They may also be thought of as individuals who are seriously committed to lifelong learning. Should such individuals have to fork out a larger percentage of the course fees if state subsidies for such programmes are reduced?
Besides universities and the state pondering over these questions, members of the public will have to make serious and well-informed choices about whether to enrol in Master’s programmes, and in the event that they select a non-vocationally oriented programme, whether they are willing to pay higher fees in order to pursue their passion for learning.
Yet another prime consideration surrounds the adequacy of these proposed bite-sized courses in terms of job preparation. One big plus point of such courses is their ability to provide students a quick preview of various fields of study in order better to determine their aptitude or interest, without having to commit themselves to a more prolonged and expensive Master’s degree.
They might then be free to enrol later in a more sustained and substantial engagement with the content matter within the confines of a degree programme. However, some might question whether these short courses can in fact adequately equip students for the very real demands in the workplace.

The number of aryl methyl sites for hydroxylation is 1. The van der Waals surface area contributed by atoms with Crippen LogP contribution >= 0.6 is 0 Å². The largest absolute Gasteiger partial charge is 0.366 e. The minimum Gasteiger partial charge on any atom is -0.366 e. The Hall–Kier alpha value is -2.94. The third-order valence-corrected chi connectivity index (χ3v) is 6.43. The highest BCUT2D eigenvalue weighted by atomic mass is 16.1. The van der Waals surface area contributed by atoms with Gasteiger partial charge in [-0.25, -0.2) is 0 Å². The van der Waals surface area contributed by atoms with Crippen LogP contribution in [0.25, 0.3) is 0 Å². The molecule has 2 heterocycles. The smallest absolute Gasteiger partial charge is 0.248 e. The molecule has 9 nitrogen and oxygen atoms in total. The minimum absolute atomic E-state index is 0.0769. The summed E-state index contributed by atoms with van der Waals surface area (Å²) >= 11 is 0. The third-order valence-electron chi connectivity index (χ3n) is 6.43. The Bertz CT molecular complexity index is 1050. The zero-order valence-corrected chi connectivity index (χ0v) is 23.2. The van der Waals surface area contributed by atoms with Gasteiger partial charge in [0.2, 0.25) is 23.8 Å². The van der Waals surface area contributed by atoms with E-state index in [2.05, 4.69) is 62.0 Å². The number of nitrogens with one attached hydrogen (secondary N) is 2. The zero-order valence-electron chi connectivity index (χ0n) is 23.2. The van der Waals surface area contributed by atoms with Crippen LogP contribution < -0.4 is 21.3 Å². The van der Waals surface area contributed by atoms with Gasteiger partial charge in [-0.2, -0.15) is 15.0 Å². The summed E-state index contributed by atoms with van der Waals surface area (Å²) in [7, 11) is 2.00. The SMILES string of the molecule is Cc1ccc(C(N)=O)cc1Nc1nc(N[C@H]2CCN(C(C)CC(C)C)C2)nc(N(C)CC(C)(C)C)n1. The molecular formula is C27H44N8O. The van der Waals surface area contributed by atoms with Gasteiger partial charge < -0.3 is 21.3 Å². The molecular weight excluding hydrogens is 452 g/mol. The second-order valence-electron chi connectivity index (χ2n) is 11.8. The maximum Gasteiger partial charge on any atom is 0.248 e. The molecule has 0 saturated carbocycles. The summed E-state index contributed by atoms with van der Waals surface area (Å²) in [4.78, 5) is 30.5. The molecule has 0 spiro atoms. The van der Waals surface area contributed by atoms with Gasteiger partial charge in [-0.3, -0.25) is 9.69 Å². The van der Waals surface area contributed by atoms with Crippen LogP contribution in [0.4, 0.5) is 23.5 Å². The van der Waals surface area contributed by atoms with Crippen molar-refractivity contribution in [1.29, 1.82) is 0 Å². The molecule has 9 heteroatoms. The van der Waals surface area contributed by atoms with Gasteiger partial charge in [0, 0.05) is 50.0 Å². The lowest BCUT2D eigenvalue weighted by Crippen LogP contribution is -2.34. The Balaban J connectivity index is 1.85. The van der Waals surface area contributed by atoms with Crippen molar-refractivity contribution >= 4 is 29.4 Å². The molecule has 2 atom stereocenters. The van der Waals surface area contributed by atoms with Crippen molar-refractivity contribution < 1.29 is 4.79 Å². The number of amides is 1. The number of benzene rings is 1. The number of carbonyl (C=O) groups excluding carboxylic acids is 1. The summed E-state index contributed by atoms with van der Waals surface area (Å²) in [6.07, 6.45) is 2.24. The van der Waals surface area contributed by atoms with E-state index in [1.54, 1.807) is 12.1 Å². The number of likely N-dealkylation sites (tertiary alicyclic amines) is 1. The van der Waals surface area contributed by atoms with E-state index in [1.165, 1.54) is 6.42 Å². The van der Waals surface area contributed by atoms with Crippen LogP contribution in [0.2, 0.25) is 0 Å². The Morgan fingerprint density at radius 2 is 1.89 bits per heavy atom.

Such concerns take on an added significance in the case of those professions, such as medicine and law, that have prided themselves on the existence of professional bodies with stringent accreditation requirements for individuals to be admitted to their ranks.
In summary, the policy announcement is not unexpected and makes sense in terms of ensuring that the autonomous universities play a more significant role in supporting policy initiatives such as the CET Masterplan and SkillsFuture.
Its major value may lie not only in its direct implications for funding and delivery arrangements for Master’s programmes, and for individuals’ efforts at lifelong learning and job mobility.
Instead, it has the potential to force a considered rethinking of the very purpose of education, the balance between individual choice and the state’s economic imperatives, and the connection between academic qualifications and access to various jobs and professions.